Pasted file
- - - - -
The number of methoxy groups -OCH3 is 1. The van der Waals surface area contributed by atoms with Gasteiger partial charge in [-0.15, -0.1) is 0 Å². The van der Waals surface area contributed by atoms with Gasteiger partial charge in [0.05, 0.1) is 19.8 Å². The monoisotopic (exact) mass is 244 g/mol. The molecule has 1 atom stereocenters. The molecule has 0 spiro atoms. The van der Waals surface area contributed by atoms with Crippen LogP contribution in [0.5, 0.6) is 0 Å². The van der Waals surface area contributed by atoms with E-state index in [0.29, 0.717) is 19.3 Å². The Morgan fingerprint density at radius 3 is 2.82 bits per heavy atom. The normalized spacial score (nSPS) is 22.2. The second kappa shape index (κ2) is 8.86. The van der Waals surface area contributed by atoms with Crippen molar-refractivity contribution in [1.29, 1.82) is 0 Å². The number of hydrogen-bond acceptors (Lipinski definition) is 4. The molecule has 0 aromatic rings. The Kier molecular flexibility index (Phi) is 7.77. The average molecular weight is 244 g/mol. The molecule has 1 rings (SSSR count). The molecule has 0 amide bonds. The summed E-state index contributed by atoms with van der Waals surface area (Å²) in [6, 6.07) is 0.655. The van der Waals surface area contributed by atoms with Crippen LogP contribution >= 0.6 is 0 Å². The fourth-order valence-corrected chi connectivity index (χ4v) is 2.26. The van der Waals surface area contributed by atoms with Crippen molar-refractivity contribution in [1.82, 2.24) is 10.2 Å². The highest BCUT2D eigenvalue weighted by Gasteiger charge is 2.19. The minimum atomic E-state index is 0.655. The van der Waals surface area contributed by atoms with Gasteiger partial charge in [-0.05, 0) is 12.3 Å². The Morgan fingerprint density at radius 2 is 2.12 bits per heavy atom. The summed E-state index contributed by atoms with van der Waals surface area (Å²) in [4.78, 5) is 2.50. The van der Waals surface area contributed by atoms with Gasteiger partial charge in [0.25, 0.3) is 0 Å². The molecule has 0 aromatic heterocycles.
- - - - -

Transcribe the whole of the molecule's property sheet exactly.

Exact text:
The number of methoxy groups -OCH3 is 1. The van der Waals surface area contributed by atoms with Gasteiger partial charge in [-0.15, -0.1) is 0 Å². The van der Waals surface area contributed by atoms with Gasteiger partial charge in [0.05, 0.1) is 19.8 Å². The monoisotopic (exact) mass is 244 g/mol. The molecule has 1 atom stereocenters. The molecule has 0 spiro atoms. The van der Waals surface area contributed by atoms with Crippen LogP contribution in [0.5, 0.6) is 0 Å². The van der Waals surface area contributed by atoms with E-state index in [0.29, 0.717) is 19.3 Å². The Morgan fingerprint density at radius 3 is 2.82 bits per heavy atom. The normalized spacial score (nSPS) is 22.2. The second kappa shape index (κ2) is 8.86. The van der Waals surface area contributed by atoms with Crippen molar-refractivity contribution in [1.29, 1.82) is 0 Å². The number of hydrogen-bond acceptors (Lipinski definition) is 4. The molecule has 0 aromatic rings. The Kier molecular flexibility index (Phi) is 7.77. The average molecular weight is 244 g/mol. The molecule has 1 rings (SSSR count). The molecule has 0 amide bonds. The summed E-state index contributed by atoms with van der Waals surface area (Å²) in [6, 6.07) is 0.655. The van der Waals surface area contributed by atoms with Crippen LogP contribution >= 0.6 is 0 Å². The fourth-order valence-corrected chi connectivity index (χ4v) is 2.26. The van der Waals surface area contributed by atoms with Crippen molar-refractivity contribution in [1.82, 2.24) is 10.2 Å². The highest BCUT2D eigenvalue weighted by Gasteiger charge is 2.19. The minimum atomic E-state index is 0.655. The van der Waals surface area contributed by atoms with Gasteiger partial charge in [-0.05, 0) is 12.3 Å². The Morgan fingerprint density at radius 2 is 2.12 bits per heavy atom. The summed E-state index contributed by atoms with van der Waals surface area (Å²) in [4.78, 5) is 2.50. The van der Waals surface area contributed by atoms with Gasteiger partial charge in [0.25, 0.3) is 0 Å². The molecule has 0 aromatic heterocycles.